Other changes

The definition of "qualifying person" in sections KD 3 and OB 1 has been amended to exclude transitional residents and their spouses. The effect is that transitional residents and their spouses are not eligible for any form of family assistance. Similarly, the definition of "principal caregiver" in section OB 1 has been amended, so that transitional residents and their spouses are not eligible for an in-work payment.

Application date

The amendments apply from 1 April 2006 for people arriving in New Zealand on or after this date, with application from the 2005-06 income year and subsequent income years.

Detailed analysis

Eligibility and length of the exemption

The exemption applies to new migrants and returning New Zealanders, who arrive in New Zealand on or after 1 April 2006, and satisfy the definition of "transitional resident". To satisfy the definition of "transitional resident", an individual cannot have been tax-resident in New Zealand during the previous 10 years (section FC 23(b)). Furthermore, the individual cannot previously have been a transitional resident (section FC 23(c)).

The period that the person becomes a "transitional resident" (the period of exemption) starts on the first day of the month the individual arrives in New Zealand to take up the exemption, and continues for a further 48 months (four years) (section FC 24).

An individual can only claim the exemption once in their lifetime (section FC 23(c)). Theoretically, an individual could defer claiming the exemption until a later time, when they will become eligible again.

Example 1: Eligibility for exemption

Sally is a New Zealander who has been living in Australia for the past 12 years. Sally decides to return to New Zealand to take up an executive position in an exciting new company, and arrives in New Zealand to live on 24 April 2006.

Sally will be a transitional resident and eligible for the temporary exemption on foreign-sourced income. The exemption will apply from the beginning of the month that she arrived to live in New Zealand - April 2006. The exemption will end on 30 April 2010, which is 48 months and 1 week after her arrival to live in New Zealand.

Determining residence for the purposes of the exemption

The definition of "residence" under New Zealand law (section OE 1(2)) is based on physical presence in New Zealand. If a person is present in New Zealand for more than 183 days in any 12-month period, they are considered to be New Zealand-resident from the first date they were present in New Zealand.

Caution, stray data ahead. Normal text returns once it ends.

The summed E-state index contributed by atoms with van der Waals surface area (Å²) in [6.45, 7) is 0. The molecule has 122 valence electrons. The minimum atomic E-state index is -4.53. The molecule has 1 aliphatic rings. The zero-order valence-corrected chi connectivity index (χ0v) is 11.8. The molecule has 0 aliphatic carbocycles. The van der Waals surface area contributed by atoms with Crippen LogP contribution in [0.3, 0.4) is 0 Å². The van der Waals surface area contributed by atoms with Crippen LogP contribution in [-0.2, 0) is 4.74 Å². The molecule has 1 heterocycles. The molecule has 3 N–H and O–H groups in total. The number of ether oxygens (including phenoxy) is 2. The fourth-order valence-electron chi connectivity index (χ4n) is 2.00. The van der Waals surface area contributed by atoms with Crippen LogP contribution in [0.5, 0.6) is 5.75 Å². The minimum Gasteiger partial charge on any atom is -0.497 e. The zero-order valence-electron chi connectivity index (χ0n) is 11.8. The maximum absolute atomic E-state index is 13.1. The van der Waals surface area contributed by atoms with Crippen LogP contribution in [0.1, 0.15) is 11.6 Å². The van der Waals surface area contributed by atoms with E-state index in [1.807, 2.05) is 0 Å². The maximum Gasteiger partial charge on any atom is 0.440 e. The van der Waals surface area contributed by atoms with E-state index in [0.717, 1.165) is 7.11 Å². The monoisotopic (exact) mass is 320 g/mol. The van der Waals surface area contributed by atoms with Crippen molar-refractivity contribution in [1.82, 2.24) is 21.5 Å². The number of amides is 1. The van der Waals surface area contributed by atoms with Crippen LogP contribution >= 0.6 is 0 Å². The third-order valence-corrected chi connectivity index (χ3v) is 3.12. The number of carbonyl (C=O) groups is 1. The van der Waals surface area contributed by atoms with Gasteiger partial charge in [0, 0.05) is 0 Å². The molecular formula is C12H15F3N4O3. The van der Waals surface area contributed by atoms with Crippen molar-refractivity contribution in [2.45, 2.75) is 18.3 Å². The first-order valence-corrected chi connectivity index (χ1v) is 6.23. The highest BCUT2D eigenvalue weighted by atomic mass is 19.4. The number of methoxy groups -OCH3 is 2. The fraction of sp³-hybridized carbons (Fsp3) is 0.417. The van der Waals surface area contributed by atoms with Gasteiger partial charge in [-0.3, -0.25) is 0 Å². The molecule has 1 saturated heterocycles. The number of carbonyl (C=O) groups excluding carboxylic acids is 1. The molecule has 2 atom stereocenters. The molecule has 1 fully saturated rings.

This would mean that for some new migrants or returning New Zealanders, their first date of residence would be backdated to a previous visit. Therefore, they would be ineligible for the exemption, if the date of the visit was before 1 April 2006. Or, the period of exemption would begin before the new migrant or returning New Zealander actually moved permanently to New Zealand.

To overcome this problem, sections OE 1(2B) and FC 23 include a rule which effectively ensures that the exemption period begins on the first day the individual arrives in New Zealand to take up the exemption. This is achieved by disabling the 183-day test for the 12 months before arrival, and relying on the "permanent place of abode" test in section OE 1(1).

The purpose of these changes is to exclude any "scoping visits" to New Zealand an individual may have made, when deciding whether or not an individual is eligible for the exemption and when the exemption begins. Note: Whether a person has a permanent place of abode in New Zealand is a question of fact. More information and a discussion of the relevant case law, is set out in Tax Information Bulletin Vol. 7, No. 1, July 1995, pages 10-12.

Exclusion from family assistance

Transitional residents and their spouses are not eligible to receive family assistance payments.

Family assistance entitlements are determined by a modified form of net income. If individuals derive offshore income that is exempt under the amendments their net income is reduced. Without any change to the law, individuals deriving exempt offshore income could receive family assistance payments that they would not otherwise be entitled to, or receive higher payments than they would otherwise be entitled to, if this income was not exempt.

For this reason, the definition of "qualifying person" in sections OB 1 and KD 3 and the definition of "principal caregiver" in section OB 1 have been amended.

If an individual is eligible for family assistance, when their foreign-sourced income is taken into account, they can choose not to be a transitional resident and pay tax on their foreign-sourced income. Furthermore, if a transitional resident finds that his or her circumstances change and they require family assistance, he or she could "give up" the exemption by paying tax on their foreignsourced income. That way they can be assessed for family assistance entitlements in the normal way.